#BotanistsLens: Jasmine Tobacco
Nicotiana alata is a nightshade family marvel that is an easy summer backdrop plant for garden beds as well as containers. It can fill up a large space with delicate blooms in deep summer months, lasting well into early fall.
The nightshade family or 'Solanaceae family' consists of close to 100 genera and is found on mostly all continents with its largest distribution being in South America. The most economical species in this family include the common vegetables, potato, tomatoes, eggplants, etc.
“Now there are some genera under the Nightshade family that are poisonous. For eg., Bittersweet nightshade (Solanum dulcamara) is poisonous to humans but the birds enjoy it. With this dissemination help, along with creeping, rooting stems, the plant has become a stubbornly noxious weed in much of the United States. It’s a resilient little plant that can grow in denuded soils and low-light corners.” Source
Nightshades, like the name suggests, prefer to grow in shade, and the flowers open at night. Some flowers are extremely fragrant. Nicotiana sylvestris ‘flowering tobacco’ has sweet scented flowers that smell like jasmine especially in the evening to attract the Sphinx moth. “The Nicotiana genus came about in 1753 in recognition of the Frenchman Jean Nicot, ambassador to Portugal, who brought powdered tobacco to France as a cure for migraine headaches“ Source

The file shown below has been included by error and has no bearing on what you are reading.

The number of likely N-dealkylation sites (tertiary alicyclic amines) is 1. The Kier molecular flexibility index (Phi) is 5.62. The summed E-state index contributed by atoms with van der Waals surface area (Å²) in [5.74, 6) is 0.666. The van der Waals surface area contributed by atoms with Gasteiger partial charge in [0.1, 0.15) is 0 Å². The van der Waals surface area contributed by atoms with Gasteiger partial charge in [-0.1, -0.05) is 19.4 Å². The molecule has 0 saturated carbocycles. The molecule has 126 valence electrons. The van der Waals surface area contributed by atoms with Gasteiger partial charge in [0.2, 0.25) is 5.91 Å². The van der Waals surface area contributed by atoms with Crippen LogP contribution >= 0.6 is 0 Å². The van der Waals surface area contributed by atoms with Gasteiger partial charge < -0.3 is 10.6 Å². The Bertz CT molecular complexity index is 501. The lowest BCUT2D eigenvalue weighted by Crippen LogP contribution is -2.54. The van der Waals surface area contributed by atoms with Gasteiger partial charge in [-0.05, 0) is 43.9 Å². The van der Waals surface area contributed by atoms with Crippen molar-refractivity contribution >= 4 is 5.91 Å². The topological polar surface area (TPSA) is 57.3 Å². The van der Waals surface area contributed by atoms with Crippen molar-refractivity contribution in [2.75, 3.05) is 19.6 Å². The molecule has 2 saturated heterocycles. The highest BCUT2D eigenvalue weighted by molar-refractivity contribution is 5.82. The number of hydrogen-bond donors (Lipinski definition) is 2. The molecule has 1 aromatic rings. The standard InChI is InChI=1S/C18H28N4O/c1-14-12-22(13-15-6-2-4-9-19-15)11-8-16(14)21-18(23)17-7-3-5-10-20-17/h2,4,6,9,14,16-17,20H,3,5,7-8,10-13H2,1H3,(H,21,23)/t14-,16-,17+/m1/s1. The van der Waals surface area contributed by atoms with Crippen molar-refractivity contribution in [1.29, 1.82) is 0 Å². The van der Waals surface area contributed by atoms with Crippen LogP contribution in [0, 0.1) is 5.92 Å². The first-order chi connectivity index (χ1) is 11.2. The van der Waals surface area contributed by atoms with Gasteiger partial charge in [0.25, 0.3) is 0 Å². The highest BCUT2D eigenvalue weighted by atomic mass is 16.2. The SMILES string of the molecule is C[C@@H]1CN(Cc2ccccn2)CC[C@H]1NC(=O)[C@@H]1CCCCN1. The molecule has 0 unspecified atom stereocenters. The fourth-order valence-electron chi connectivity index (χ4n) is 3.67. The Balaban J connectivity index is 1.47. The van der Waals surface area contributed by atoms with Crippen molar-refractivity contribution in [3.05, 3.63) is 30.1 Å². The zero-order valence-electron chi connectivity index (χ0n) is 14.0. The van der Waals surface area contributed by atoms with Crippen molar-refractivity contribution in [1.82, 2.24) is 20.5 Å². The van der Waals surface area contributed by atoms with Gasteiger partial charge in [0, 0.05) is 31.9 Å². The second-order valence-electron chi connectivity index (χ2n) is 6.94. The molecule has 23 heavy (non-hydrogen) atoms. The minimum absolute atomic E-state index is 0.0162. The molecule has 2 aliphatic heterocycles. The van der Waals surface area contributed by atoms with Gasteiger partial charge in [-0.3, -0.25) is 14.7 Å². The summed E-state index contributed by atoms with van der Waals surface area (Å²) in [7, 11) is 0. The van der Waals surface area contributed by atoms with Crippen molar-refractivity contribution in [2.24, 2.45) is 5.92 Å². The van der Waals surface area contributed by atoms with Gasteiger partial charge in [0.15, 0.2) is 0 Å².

According to The North American Guide to Common Poisonous Plants and Mushrooms (Nancy J. Turner and Patrick von Aderkas, Timber Press 2009), "All tobaccos should be considered poisonous to consume (smoking brings its own risks); some have caused fatalities. […] Poisoning through intentional or accidental misuse of nicotine and products containing it is a relatively common occurrence. Related species may contain other toxic alkaloids, chemically similar to nicotine." For this reason, we suggest that you enjoy Nicotiana sylvestris, N. alata, and other ornamental species for their flowers only. Also avoid growing Nicotiana near plants like tomatoes and others in the Solanaceae which are susceptible to tobacco mosaic virus (In fact, don't touch those plants after handling Nicotiana, or smoking tobacco products). Source
One of my favorites of the ornamental Nicotiana group is “Nicotiana alata” lime green, which is an excellent backdrop for geraniums, begonias and other colorful annuals/perennials. The chartreuse green flowers are a great contrast to have in any summer garden. They are an absolute delight to the eyes, extremely fragrant at night and to top it all, the hummingbirds and butterflies cherish them!